This is an interesting question. If you’re not sure why you might use such a feature, let me explain a scenario.
Let’s say you have one strong competitor. You’re roughly neck and neck with them in terms of audience, traffic, and revenue. You want to pull ahead in any way you can, and you’re investigating Facebook ads.
Now imagine you could show an advertisement specifically to the followers of your competitor. You could target them directly with the ad copy. “Bob’s Blue Widgets? Who Needs ‘Em? Shop at Rosie’s Red Widgets Today!”
The idea of being able to target customers of your competition is enticing. It’d be like if a mom and pop grocery store was able to set up shop in front of Wal-Mart, to show how much better their hand-crafted groceries were.
Thankfully, you can do exactly that. It’s one of the targeting options in Facebook, called Connections.
Connections targeting is a type of targeting in Facebook ads designed to allow you to target followers, or the followers of a different page. For example, you might set up an event page for a store event. By using your original page as targeting for ads for your event, you can target specifically the people who already follow you. This adds another avenue of messaging to the news feed to help reach more people.
Connections, however, is not limited to just your pages. You can put the name of any Page whatsoever in the connections section. You can even target the connections following a given person’s personal account, though it won’t do you much good unless that person is an influencer and has thousands or millions of fans.
There’s one caveat you should know; when you put in more than one business in the connections section, it’s like creating a Venn diagram. You will only target the people who are connected to both pages. For example, if you put in your page and your competitor’s page, your ad would only be displayed to the Bats of the world.
Ideally, you will only use the competitor connection for these sorts of ads. Adding additional connections makes your target audience too small to be useful. You can, however, add other targeting factors. For example, adding in age ranges, gender targeting and interest targeting helps you get specifically the people least likely to be loyal to your competitor’s brand.
Competitor targeting is also useful for when your competitor is much larger. Take the mom and pop vs. Wal-Mart example above. The mom and pop store wouldn’t necessarily want to target everyone who follows Wal-Mart; that audience is far too large. They would want to add in geographical targeting, to hit just those people who shop at their local Wal-Mart.
Quirks of Competitive Targeting
Here’s an interesting thought; who are you getting when you run ads targeting your competitors? Obviously, you’re only getting people who were engaged with their brand enough to like their page. On the other hand, the average page post only reaches 6-10% of the audience of a given page. Fewer bother to engage with posts.
Would you rather target the people who are engaging with your competitors, or would you rather not?
On one hand, you have the people who engage with your competition. These people are active on social media and like the brand, but that doesn’t mean their the most loyal people. They might just not be aware of any alternative. Plus, there’s such a thing as negative engagement; people who count as engaged simply because they leave negative feedback on the page’s posts. Those people might be great to have following your brand.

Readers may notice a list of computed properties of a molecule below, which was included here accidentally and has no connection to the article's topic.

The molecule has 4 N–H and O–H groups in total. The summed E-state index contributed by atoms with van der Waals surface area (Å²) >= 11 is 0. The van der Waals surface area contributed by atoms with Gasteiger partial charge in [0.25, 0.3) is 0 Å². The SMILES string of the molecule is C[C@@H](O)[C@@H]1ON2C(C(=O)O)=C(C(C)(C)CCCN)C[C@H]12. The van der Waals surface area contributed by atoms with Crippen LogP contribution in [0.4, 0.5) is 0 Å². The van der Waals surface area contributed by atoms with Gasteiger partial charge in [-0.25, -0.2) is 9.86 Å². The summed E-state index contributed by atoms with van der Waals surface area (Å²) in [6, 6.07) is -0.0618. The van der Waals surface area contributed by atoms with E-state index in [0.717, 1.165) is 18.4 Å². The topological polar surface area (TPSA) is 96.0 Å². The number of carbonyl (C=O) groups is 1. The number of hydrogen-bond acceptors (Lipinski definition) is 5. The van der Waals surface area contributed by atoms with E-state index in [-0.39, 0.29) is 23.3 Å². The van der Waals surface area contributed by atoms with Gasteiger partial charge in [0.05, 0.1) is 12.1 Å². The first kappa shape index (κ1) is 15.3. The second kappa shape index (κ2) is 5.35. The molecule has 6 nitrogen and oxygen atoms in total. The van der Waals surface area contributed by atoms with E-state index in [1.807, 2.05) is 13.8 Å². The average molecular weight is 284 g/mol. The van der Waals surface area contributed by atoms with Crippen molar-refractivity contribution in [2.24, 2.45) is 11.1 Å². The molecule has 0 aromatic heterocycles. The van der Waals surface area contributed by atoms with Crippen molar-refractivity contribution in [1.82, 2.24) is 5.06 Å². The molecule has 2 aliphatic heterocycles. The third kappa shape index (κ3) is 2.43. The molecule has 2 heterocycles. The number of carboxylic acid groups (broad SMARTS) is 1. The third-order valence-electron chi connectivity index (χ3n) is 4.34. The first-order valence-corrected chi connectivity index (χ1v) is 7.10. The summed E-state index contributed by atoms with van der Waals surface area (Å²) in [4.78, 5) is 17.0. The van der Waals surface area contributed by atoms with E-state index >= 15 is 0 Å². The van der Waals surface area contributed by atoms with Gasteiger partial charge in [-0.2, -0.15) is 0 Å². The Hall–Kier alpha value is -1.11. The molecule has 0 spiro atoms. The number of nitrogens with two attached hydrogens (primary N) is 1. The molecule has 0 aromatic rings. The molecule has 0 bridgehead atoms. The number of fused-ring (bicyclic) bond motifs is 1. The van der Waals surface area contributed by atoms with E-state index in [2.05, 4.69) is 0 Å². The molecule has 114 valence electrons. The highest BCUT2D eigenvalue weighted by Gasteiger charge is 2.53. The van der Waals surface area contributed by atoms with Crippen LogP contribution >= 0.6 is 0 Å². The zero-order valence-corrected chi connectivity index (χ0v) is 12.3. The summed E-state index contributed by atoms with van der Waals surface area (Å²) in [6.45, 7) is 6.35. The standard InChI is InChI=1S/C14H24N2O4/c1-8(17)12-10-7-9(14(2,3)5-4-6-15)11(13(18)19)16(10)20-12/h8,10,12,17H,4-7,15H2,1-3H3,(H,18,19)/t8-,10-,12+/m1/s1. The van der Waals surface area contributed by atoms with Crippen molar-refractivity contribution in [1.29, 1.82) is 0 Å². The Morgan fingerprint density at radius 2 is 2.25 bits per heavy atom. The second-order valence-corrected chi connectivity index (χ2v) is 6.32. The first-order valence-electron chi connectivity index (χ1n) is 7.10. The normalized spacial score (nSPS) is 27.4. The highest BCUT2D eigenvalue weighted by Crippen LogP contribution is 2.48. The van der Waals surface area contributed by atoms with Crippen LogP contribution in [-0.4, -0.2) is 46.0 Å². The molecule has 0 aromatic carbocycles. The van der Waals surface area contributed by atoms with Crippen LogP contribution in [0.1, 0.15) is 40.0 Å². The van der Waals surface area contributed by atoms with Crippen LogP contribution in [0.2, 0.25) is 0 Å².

On the other hand, if those people are loyal, they’re not going to do anything but scoff at your ads. They’re loyal to your competitors, and you don’t have the leverage to dislodge them.
Getting your ads in front of the people who aren’t engaged, who aren’t loyal, might be a better option. Then again, those people might be just as disengaged and just as disloyal with you. You never know whether you’ll be able to impress them or not.
You can use tools to analyze the audience your competitors have, but you can’t really use that information in ads targeting. You can’t tell Facebook to target specifically the most engaged people or the least loyal people. You can do demographics, but those are likely to match your own demographics anyways.
Don’t forget that when you’re trying to poach competitor fans, you need to make yourself look more attractive. You need to showcase the fact that you sell the same things your competitors do, but that you have a better dead. You have better support. You’re better in some way.
In order to do this, you need to carefully shift your content in such a way that it emphasizes your benefits over those of your competitors. It’s like paper towel commercials, showing the generic brand barely able to clean up a spill, while your brand mops it up with a gold star on top.
This is easier if you’re not going specifically for page likes. The page likes objective sends users to your page, where they’re given the chance to like you and follow your updates. This is fine, but it doesn’t give you the tailored presence you need. Instead, you should go for website clicks or conversions. Send users to your website on a landing page that further emphasizes the difference between you and your competitors.
From there, it’s just a matter of conversion optimization and incentives to convert. Let them do the work for you, and you can poach fans with impunity. Just don’t be too obvious about it, lest your competitors pull the same thing on you.